As first-year students in Grace Hopper College arrived at the Roosevelt Thompson dining hall for their inaugural banquet this fall, they were greeted by a smiling portrait of the hall’s namesake—a high-achieving black student who died just two months before his graduation. But just two years ago, the college’s first years ate in that same dining hall under stained glass windows depicting images of slavery and the antebellum South.
All representations of slavery in the dining hall have since been removed, along with scenes from the life of the college’s former namesake, John C. Calhoun, class of 1804, that once occupied the windows in the common room. Now, the Hopper College Window Commission Committee is searching for artists to create new windows for the college. On Thursday afternoon, the committee met for the second time to review 50 nominated artists.
“There’s two motivations for the project,” said committee chair Anoka Faruqee, a professor in the School of Art. “One is to celebrate the life of Grace Hopper and the other is to confront the college’s history, which is a motivation exemplified by the renaming and the removal of the windows.”
University President Peter Salovey chartered the committee last April, after the college’s renaming, to recommend proposals for window replacements. Its members include Yale administrators, faculty in the arts and American history, Hopper Head of College Julia Adams and four current Hopper students.
The committee has spent the past month collecting nominations for artists from professionals in the arts. In preparation for Thursday’s meeting, staff at the University president’s office prepared a compilation of biographies and portfolios for the 50 nominated artists.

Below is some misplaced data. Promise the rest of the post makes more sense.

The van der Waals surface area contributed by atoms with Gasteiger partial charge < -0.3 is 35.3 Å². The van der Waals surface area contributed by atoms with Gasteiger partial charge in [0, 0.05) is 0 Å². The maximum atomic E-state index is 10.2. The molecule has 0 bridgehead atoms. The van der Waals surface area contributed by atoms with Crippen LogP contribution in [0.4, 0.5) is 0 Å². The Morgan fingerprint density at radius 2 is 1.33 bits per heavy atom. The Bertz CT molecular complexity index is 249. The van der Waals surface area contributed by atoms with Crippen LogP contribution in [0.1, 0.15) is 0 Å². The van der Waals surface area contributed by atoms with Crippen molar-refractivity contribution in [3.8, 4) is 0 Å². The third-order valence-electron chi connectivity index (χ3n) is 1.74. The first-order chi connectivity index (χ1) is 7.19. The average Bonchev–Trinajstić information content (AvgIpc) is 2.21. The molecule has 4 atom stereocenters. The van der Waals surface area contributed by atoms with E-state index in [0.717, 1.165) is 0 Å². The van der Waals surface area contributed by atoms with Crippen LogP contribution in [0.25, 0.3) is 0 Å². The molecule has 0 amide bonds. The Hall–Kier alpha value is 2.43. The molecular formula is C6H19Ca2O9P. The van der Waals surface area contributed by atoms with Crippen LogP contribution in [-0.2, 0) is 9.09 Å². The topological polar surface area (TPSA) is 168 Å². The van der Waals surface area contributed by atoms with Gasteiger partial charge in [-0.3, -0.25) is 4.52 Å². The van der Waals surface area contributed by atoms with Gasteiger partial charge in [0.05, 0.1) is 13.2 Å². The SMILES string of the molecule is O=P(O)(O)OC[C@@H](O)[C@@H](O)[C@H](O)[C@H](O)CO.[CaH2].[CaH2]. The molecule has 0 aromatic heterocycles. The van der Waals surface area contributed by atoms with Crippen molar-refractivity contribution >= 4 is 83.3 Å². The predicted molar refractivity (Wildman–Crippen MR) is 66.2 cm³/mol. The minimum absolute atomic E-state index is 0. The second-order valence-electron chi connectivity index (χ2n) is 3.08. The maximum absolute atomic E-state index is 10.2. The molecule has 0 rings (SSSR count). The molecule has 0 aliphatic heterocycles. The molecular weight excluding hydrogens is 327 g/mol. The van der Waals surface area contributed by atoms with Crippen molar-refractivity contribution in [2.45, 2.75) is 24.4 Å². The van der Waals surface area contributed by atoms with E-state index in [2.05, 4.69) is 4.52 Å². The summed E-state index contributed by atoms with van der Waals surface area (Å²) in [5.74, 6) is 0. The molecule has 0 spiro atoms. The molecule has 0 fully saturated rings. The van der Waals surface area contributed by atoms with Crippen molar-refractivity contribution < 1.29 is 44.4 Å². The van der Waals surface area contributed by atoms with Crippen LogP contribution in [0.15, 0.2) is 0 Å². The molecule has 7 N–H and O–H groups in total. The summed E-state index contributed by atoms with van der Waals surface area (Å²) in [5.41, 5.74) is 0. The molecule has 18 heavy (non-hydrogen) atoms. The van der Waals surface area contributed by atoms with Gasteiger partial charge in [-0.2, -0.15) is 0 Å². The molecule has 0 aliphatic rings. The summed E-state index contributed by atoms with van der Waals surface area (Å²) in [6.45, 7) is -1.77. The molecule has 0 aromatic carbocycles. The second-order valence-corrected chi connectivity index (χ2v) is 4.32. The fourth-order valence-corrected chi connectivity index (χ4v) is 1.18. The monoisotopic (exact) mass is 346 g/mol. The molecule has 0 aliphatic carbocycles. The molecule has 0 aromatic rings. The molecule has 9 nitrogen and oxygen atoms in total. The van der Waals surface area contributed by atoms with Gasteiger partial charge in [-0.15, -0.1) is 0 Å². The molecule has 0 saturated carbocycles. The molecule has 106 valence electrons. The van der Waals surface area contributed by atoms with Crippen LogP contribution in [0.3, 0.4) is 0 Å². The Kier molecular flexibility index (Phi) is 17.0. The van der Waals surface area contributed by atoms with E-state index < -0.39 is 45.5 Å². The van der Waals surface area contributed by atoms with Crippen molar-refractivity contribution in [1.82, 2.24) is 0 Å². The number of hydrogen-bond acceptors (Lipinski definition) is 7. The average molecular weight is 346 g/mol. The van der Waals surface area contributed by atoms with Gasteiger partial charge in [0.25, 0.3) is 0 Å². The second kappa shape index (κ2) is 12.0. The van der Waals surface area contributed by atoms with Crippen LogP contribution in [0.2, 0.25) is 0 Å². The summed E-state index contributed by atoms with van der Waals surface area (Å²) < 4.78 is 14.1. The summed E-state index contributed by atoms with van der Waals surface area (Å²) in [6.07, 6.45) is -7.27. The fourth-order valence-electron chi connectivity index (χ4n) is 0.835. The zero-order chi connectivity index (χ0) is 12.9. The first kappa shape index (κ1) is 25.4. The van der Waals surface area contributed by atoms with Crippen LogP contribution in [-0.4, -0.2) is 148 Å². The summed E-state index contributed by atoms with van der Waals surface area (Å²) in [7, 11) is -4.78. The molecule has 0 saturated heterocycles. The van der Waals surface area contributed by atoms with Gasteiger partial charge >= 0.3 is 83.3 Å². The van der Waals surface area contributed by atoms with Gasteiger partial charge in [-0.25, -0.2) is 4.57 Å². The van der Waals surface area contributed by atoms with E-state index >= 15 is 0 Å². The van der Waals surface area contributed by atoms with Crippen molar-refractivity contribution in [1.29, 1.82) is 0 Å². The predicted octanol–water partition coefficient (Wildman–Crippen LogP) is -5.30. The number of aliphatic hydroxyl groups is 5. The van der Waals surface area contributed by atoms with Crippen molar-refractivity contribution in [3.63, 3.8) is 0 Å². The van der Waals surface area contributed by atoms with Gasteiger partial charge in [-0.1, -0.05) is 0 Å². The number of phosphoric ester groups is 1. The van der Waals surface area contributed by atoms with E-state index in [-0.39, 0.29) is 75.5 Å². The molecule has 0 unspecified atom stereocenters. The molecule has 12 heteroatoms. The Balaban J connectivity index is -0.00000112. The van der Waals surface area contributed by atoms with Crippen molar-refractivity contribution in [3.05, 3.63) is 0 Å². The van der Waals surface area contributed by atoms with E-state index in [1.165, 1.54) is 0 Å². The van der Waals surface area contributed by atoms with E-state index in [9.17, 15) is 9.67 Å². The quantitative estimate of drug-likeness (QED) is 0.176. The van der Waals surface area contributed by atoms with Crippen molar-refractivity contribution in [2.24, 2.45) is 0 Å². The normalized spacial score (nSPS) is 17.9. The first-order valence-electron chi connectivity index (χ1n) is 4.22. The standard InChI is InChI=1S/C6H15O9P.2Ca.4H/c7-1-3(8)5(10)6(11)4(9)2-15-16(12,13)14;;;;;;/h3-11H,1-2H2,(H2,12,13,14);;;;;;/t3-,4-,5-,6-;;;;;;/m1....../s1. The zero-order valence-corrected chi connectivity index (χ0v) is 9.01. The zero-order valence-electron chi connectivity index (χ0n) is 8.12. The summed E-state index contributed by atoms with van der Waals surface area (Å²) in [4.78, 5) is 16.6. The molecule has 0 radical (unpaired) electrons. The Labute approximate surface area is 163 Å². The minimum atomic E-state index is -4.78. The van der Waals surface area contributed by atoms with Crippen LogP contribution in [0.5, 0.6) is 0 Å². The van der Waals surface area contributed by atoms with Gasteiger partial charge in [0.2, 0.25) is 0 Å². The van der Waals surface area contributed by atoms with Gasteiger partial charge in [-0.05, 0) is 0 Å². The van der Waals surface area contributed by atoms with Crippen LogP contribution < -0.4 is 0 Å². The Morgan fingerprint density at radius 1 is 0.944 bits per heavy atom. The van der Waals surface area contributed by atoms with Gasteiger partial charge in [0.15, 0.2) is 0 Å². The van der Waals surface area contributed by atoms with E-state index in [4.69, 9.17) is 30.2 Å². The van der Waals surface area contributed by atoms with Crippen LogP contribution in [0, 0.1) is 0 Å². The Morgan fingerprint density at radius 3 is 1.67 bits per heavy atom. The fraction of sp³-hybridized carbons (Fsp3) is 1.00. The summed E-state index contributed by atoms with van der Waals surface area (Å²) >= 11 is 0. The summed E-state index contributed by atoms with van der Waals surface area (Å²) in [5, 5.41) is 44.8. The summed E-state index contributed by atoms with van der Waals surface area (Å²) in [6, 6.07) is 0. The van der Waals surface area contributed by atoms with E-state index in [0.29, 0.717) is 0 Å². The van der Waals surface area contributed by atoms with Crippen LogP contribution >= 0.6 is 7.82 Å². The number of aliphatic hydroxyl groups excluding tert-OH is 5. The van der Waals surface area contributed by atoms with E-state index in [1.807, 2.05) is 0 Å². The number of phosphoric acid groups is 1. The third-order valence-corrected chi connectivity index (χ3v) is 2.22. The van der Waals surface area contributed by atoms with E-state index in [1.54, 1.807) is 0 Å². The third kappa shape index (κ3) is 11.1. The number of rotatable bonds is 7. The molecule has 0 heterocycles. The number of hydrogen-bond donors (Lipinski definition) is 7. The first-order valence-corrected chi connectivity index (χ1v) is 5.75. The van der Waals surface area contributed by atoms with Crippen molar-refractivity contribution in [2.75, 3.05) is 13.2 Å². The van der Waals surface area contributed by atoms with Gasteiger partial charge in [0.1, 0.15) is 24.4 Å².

“Among the nominations, a large portion of them are African-American artists … I think that may have to do with the motivation of confronting the college’s history and confronting the contexts and relationship to slavery,” Faruqee said. “Many of the artists nominated have dedicated their practice to examining those histories.”
Faruqee added that the committee plans to form separate commissions to find artists for the two spaces with available window paneling — the dining hall and the common room.
The artist, or artists, who create the new windows will have to integrate their work with the remaining stained-glass paneling, which depict flora and fauna of the American South.
“That’s a challenge for anyone working when you have to negotiate so many different narratives,” said John Gordon, an art curator and member of the committee. “I hope the person who does it has the kind of intellectual curiosity and dexterity to be able to take on the past and the present in really fascinating and holistic ways.”
The five self-contained blank windows in the common room could house a depiction of Grace Hopper, Faruqee said.